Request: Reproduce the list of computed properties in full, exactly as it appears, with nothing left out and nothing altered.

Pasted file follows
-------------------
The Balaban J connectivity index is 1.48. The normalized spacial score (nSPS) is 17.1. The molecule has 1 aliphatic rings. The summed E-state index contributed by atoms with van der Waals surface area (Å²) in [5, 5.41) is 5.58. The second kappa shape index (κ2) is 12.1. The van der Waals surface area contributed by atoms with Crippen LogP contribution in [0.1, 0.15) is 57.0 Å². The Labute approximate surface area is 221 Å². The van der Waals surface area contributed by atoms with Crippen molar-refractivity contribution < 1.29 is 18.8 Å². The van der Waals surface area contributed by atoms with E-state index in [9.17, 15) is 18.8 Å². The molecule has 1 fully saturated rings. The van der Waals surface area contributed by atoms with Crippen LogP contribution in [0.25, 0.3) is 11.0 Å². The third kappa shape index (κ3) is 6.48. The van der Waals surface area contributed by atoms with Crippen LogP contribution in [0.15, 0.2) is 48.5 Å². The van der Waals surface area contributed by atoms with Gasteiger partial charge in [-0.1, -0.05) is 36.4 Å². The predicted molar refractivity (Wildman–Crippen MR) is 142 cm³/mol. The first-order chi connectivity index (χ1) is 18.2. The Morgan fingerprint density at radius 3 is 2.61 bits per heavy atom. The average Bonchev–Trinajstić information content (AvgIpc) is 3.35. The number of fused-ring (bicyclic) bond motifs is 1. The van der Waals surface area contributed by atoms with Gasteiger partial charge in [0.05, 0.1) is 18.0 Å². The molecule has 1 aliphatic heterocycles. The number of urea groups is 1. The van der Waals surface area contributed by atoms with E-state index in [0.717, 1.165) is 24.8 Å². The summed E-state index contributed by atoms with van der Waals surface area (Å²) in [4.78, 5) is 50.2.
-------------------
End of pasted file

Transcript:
The Balaban J connectivity index is 1.48. The normalized spacial score (nSPS) is 17.1. The molecule has 1 aliphatic rings. The summed E-state index contributed by atoms with van der Waals surface area (Å²) in [5, 5.41) is 5.58. The second kappa shape index (κ2) is 12.1. The van der Waals surface area contributed by atoms with Crippen LogP contribution in [0.1, 0.15) is 57.0 Å². The Labute approximate surface area is 221 Å². The van der Waals surface area contributed by atoms with Crippen molar-refractivity contribution < 1.29 is 18.8 Å². The van der Waals surface area contributed by atoms with E-state index in [9.17, 15) is 18.8 Å². The molecule has 1 fully saturated rings. The van der Waals surface area contributed by atoms with Crippen LogP contribution in [0.25, 0.3) is 11.0 Å². The third kappa shape index (κ3) is 6.48. The van der Waals surface area contributed by atoms with Crippen LogP contribution in [0.15, 0.2) is 48.5 Å². The van der Waals surface area contributed by atoms with Gasteiger partial charge in [-0.1, -0.05) is 36.4 Å². The predicted molar refractivity (Wildman–Crippen MR) is 142 cm³/mol. The first-order chi connectivity index (χ1) is 18.2. The Morgan fingerprint density at radius 3 is 2.61 bits per heavy atom. The average Bonchev–Trinajstić information content (AvgIpc) is 3.35. The number of fused-ring (bicyclic) bond motifs is 1. The van der Waals surface area contributed by atoms with Gasteiger partial charge in [0.05, 0.1) is 18.0 Å². The molecule has 1 aliphatic heterocycles. The number of urea groups is 1. The van der Waals surface area contributed by atoms with E-state index in [0.717, 1.165) is 24.8 Å². The summed E-state index contributed by atoms with van der Waals surface area (Å²) in [4.78, 5) is 50.2.